Jerik: I think for sure the challenges with working in the community gardens is definitely fulfilling in that it teaches the students and the members how to work with funds, work schedule, and materials—just being able to make it efficient for the purpose of the project.
Prior to involvement in these community projects, had you heard of the term “resilience” versus “sustainability”? What difference do you see between the two?
Priscilla: I know NorCal Resilience is about making sure the local community can withstand things without having to rely on outside sources. And I know “sustainability” is more like global scale, it doesn’t have to focus on local. But I think “resilience” does, which is important.
Jerik: I think the stigma around “sustainability” is around not about being able to retain its own assets and functions. The term “resilience” has more clear cut way of saying we’re able to do our own thing and functions, we’re not reliant on government or other parties. Just being able to be independent and that’s a distinction from “sustainability” I think.
Do you think this distinction is going to affect the work you’re going to do in the future around engineering or science?
Adrian: As an engineer you want to make something that’ll last long, not just sustainable for the environment.
Priscilla: I wanted to make environmental justice a thing, because environmental engineering is more office work and technical stuff but I want to promote environmental justice on the side. I think learning about resilience helps change my mindset about how to go about the solution. But I still need to think about how I can help.
Kristy: I think for research it’d be really important to innovate new technologies that are more accessible to communities without as many resources, so it changed my mindset in that way.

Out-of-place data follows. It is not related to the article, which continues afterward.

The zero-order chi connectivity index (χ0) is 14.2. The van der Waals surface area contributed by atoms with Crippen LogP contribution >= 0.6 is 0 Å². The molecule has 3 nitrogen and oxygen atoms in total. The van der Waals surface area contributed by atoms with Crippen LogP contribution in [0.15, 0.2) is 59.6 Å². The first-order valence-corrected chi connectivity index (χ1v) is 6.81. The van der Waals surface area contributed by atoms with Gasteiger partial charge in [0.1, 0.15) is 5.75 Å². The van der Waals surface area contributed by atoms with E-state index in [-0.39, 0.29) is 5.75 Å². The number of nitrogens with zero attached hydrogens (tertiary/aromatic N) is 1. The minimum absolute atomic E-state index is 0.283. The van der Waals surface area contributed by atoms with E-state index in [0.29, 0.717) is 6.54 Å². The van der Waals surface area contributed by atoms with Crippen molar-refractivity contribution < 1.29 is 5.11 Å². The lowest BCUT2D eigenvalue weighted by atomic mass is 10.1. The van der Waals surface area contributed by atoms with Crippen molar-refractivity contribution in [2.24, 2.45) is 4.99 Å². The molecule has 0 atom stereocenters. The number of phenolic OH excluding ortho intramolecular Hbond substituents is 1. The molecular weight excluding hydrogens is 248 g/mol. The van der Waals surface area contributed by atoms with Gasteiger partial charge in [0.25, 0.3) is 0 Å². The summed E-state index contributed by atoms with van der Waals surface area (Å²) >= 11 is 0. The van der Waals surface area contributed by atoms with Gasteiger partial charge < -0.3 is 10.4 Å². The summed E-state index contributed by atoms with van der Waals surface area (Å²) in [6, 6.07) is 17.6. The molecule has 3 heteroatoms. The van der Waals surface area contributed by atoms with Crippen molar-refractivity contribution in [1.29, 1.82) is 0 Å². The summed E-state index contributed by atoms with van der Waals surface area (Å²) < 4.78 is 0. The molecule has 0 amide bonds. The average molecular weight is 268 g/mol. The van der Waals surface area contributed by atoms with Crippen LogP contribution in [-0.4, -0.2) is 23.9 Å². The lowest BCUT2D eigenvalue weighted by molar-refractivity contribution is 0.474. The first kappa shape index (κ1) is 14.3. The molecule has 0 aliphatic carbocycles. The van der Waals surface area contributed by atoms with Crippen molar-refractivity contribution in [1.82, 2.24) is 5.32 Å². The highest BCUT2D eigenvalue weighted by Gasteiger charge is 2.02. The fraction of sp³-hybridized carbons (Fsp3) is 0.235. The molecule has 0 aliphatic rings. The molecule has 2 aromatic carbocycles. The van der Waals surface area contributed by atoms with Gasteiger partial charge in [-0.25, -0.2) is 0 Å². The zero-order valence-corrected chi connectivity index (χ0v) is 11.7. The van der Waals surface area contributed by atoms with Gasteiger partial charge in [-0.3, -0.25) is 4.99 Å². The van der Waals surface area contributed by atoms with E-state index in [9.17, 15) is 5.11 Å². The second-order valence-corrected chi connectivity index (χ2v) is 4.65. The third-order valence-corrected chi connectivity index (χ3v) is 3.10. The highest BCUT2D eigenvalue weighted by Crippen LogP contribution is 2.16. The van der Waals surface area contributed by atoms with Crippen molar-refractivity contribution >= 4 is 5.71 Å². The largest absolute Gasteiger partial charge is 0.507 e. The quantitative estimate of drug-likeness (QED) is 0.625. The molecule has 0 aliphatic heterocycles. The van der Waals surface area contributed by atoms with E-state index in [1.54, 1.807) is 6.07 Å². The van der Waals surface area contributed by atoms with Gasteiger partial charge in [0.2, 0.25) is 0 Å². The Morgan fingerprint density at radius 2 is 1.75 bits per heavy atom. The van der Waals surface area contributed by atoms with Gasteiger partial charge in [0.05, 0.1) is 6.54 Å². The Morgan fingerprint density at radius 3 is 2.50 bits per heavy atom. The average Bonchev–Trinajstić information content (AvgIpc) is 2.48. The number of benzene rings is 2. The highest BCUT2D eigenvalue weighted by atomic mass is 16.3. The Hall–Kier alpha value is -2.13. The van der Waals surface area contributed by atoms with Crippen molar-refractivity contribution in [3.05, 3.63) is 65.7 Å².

How are you sharing the learnings from these projects with your fellow students, and incorporating into your studies?
Jerik: I used to be in one of the competitions team at Cal, and it seemed to be more of a repetitive nature to get the best efficiencies and such. So I thought ESW had a little bit more from the beginning stages to end stages and everything in between, it was more comprehensive in terms of learning.
Priscilla: ESW has a project showcase at the end of the semester, it’s when all the project leaders come and showcase what they do. All ESW members and anyone else is welcomed to come and talk to us about it. And hopefully this is also helping to promote more awareness about the topic.
What’s next for each of you?
Kristy: I’m not sure about my professional career track but right now I’m considering becoming a physician’s assistant so applying to PA school and getting some healthcare experience.
Pricilla: My goal for now is to become an air quality consultant, but also work on environmental justice issues on the weekends. I’ll be helping out with the garden over the summer as well, and maybe into next semester if Jerik is too busy with other plans to take on Project Lead!
Jerik: I plan to continue my membership in ESW. I’m only a freshman right now, and hopefully I could become a project lead. Eventually I want to work in the public sector. I think working with the community is the best part. I don’t see private sector as having as big of an impact as the public sector. I’m just getting new skills and trying to feel out the different areas of Civil Engineering, and hopefully I’ll decide my path.
Adrian: I’m also going to continue with ESW and my next goal is to get a research position. Maybe after that I’ll try to do something where they’re trying to turn algae into energy.
*Thank you again ESW for a wonderful and fruitful season of partnering on community projects! And thank you to the Chancellors Fund for supporting this collaboration!